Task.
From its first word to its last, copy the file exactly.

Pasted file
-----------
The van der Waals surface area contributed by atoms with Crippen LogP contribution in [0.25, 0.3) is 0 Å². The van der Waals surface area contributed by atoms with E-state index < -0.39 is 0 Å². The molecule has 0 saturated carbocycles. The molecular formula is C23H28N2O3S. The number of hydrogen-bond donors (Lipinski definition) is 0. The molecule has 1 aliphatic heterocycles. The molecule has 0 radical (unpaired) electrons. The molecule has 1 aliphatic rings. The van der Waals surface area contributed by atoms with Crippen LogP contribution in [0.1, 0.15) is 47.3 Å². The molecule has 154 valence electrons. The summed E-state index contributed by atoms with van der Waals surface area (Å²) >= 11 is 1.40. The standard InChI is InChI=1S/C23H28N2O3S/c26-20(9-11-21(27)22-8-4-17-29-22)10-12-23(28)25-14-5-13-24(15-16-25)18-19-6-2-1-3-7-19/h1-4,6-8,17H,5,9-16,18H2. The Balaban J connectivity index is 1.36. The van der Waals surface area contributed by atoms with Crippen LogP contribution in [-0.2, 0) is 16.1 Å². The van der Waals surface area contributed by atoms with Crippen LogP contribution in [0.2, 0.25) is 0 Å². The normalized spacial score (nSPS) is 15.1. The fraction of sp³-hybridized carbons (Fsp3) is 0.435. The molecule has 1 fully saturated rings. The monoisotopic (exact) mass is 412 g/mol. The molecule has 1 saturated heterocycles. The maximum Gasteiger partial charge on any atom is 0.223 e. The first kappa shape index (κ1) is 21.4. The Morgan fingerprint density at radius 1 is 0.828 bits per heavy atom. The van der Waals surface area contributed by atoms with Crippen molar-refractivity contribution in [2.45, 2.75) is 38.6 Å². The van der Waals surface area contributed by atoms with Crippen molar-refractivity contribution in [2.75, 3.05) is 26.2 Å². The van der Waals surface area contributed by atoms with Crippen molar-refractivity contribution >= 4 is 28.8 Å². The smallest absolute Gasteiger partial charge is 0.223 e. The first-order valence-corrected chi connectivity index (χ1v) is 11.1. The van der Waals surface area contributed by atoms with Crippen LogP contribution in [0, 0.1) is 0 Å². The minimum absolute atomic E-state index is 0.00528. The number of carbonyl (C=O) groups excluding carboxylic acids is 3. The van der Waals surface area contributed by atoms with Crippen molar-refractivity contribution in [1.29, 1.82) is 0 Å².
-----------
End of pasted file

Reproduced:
The van der Waals surface area contributed by atoms with Crippen LogP contribution in [0.25, 0.3) is 0 Å². The van der Waals surface area contributed by atoms with E-state index < -0.39 is 0 Å². The molecule has 0 saturated carbocycles. The molecular formula is C23H28N2O3S. The number of hydrogen-bond donors (Lipinski definition) is 0. The molecule has 1 aliphatic heterocycles. The molecule has 0 radical (unpaired) electrons. The molecule has 1 aliphatic rings. The van der Waals surface area contributed by atoms with Crippen LogP contribution in [0.1, 0.15) is 47.3 Å². The molecule has 154 valence electrons. The summed E-state index contributed by atoms with van der Waals surface area (Å²) >= 11 is 1.40. The standard InChI is InChI=1S/C23H28N2O3S/c26-20(9-11-21(27)22-8-4-17-29-22)10-12-23(28)25-14-5-13-24(15-16-25)18-19-6-2-1-3-7-19/h1-4,6-8,17H,5,9-16,18H2. The Balaban J connectivity index is 1.36. The van der Waals surface area contributed by atoms with Crippen LogP contribution in [-0.2, 0) is 16.1 Å². The van der Waals surface area contributed by atoms with Crippen LogP contribution in [0.2, 0.25) is 0 Å². The normalized spacial score (nSPS) is 15.1. The fraction of sp³-hybridized carbons (Fsp3) is 0.435. The molecule has 1 fully saturated rings. The monoisotopic (exact) mass is 412 g/mol. The molecule has 1 saturated heterocycles. The maximum Gasteiger partial charge on any atom is 0.223 e. The first kappa shape index (κ1) is 21.4. The Morgan fingerprint density at radius 1 is 0.828 bits per heavy atom. The van der Waals surface area contributed by atoms with Crippen molar-refractivity contribution in [2.45, 2.75) is 38.6 Å². The van der Waals surface area contributed by atoms with Crippen molar-refractivity contribution in [2.75, 3.05) is 26.2 Å². The van der Waals surface area contributed by atoms with Crippen molar-refractivity contribution >= 4 is 28.8 Å². The smallest absolute Gasteiger partial charge is 0.223 e. The first-order valence-corrected chi connectivity index (χ1v) is 11.1. The van der Waals surface area contributed by atoms with Crippen LogP contribution in [0, 0.1) is 0 Å². The minimum absolute atomic E-state index is 0.00528. The number of carbonyl (C=O) groups excluding carboxylic acids is 3. The van der Waals surface area contributed by atoms with Crippen molar-refractivity contribution in [1.29, 1.82) is 0 Å².